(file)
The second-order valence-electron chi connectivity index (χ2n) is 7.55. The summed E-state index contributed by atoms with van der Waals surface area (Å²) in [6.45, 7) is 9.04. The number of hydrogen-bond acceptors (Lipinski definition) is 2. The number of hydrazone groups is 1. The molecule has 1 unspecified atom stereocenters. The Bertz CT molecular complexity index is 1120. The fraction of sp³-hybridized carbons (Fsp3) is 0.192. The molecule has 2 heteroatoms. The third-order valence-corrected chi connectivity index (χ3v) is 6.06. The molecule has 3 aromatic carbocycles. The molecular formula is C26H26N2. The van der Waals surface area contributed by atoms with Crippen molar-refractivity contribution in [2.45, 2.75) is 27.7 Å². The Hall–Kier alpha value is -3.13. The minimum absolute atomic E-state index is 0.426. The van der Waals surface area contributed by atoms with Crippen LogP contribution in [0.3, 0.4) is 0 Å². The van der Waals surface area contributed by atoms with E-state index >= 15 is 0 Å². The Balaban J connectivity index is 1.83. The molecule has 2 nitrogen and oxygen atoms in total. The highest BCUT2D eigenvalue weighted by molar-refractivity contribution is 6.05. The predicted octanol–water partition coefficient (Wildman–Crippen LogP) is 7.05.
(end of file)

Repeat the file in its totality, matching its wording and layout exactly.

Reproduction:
The second-order valence-electron chi connectivity index (χ2n) is 7.55. The summed E-state index contributed by atoms with van der Waals surface area (Å²) in [6.45, 7) is 9.04. The number of hydrogen-bond acceptors (Lipinski definition) is 2. The number of hydrazone groups is 1. The molecule has 1 unspecified atom stereocenters. The Bertz CT molecular complexity index is 1120. The fraction of sp³-hybridized carbons (Fsp3) is 0.192. The molecule has 2 heteroatoms. The third-order valence-corrected chi connectivity index (χ3v) is 6.06. The molecule has 3 aromatic carbocycles. The molecular formula is C26H26N2. The van der Waals surface area contributed by atoms with Crippen molar-refractivity contribution in [2.45, 2.75) is 27.7 Å². The Hall–Kier alpha value is -3.13. The minimum absolute atomic E-state index is 0.426. The van der Waals surface area contributed by atoms with Crippen LogP contribution in [0.3, 0.4) is 0 Å². The van der Waals surface area contributed by atoms with E-state index >= 15 is 0 Å². The Balaban J connectivity index is 1.83. The molecule has 2 nitrogen and oxygen atoms in total. The highest BCUT2D eigenvalue weighted by molar-refractivity contribution is 6.05. The predicted octanol–water partition coefficient (Wildman–Crippen LogP) is 7.05.